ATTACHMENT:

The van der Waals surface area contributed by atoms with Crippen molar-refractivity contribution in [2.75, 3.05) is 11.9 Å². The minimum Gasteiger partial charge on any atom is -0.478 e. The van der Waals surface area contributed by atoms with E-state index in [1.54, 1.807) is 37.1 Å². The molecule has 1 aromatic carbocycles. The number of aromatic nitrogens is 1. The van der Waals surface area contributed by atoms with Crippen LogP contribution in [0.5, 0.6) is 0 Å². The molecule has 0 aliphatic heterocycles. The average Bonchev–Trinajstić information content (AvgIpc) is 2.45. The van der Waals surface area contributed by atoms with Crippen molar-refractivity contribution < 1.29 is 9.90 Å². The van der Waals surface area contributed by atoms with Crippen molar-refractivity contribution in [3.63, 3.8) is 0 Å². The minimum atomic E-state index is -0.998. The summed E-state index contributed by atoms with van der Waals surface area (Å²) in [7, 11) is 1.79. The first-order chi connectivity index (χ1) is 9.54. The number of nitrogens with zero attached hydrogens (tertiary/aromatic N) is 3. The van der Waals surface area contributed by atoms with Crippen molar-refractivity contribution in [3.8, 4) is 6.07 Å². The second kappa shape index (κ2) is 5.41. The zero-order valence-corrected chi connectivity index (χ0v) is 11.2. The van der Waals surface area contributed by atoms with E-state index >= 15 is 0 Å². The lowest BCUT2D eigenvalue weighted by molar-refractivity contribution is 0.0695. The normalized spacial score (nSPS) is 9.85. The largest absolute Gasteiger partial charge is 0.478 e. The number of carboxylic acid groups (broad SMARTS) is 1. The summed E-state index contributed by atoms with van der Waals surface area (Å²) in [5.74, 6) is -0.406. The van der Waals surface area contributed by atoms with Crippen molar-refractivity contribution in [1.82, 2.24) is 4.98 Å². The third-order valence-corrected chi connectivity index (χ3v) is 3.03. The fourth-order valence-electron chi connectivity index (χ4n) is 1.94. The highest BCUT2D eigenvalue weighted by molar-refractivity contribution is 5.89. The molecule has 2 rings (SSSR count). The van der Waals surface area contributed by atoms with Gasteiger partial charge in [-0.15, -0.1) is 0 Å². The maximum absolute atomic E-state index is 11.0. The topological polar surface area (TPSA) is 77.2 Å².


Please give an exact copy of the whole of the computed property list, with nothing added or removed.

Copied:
The van der Waals surface area contributed by atoms with Crippen molar-refractivity contribution in [2.75, 3.05) is 11.9 Å². The minimum Gasteiger partial charge on any atom is -0.478 e. The van der Waals surface area contributed by atoms with E-state index in [1.54, 1.807) is 37.1 Å². The molecule has 1 aromatic carbocycles. The number of aromatic nitrogens is 1. The van der Waals surface area contributed by atoms with Crippen LogP contribution in [0.5, 0.6) is 0 Å². The molecule has 0 aliphatic heterocycles. The average Bonchev–Trinajstić information content (AvgIpc) is 2.45. The van der Waals surface area contributed by atoms with Crippen molar-refractivity contribution < 1.29 is 9.90 Å². The van der Waals surface area contributed by atoms with Crippen molar-refractivity contribution in [3.63, 3.8) is 0 Å². The minimum atomic E-state index is -0.998. The summed E-state index contributed by atoms with van der Waals surface area (Å²) in [7, 11) is 1.79. The first-order chi connectivity index (χ1) is 9.54. The number of nitrogens with zero attached hydrogens (tertiary/aromatic N) is 3. The van der Waals surface area contributed by atoms with Crippen molar-refractivity contribution in [3.8, 4) is 6.07 Å². The second kappa shape index (κ2) is 5.41. The zero-order valence-corrected chi connectivity index (χ0v) is 11.2. The van der Waals surface area contributed by atoms with E-state index >= 15 is 0 Å². The lowest BCUT2D eigenvalue weighted by molar-refractivity contribution is 0.0695. The normalized spacial score (nSPS) is 9.85. The largest absolute Gasteiger partial charge is 0.478 e. The number of carboxylic acid groups (broad SMARTS) is 1. The summed E-state index contributed by atoms with van der Waals surface area (Å²) in [5.74, 6) is -0.406. The van der Waals surface area contributed by atoms with Crippen molar-refractivity contribution in [1.82, 2.24) is 4.98 Å². The third-order valence-corrected chi connectivity index (χ3v) is 3.03. The fourth-order valence-electron chi connectivity index (χ4n) is 1.94. The highest BCUT2D eigenvalue weighted by molar-refractivity contribution is 5.89. The molecule has 2 rings (SSSR count). The van der Waals surface area contributed by atoms with Gasteiger partial charge in [-0.15, -0.1) is 0 Å². The maximum absolute atomic E-state index is 11.0. The topological polar surface area (TPSA) is 77.2 Å².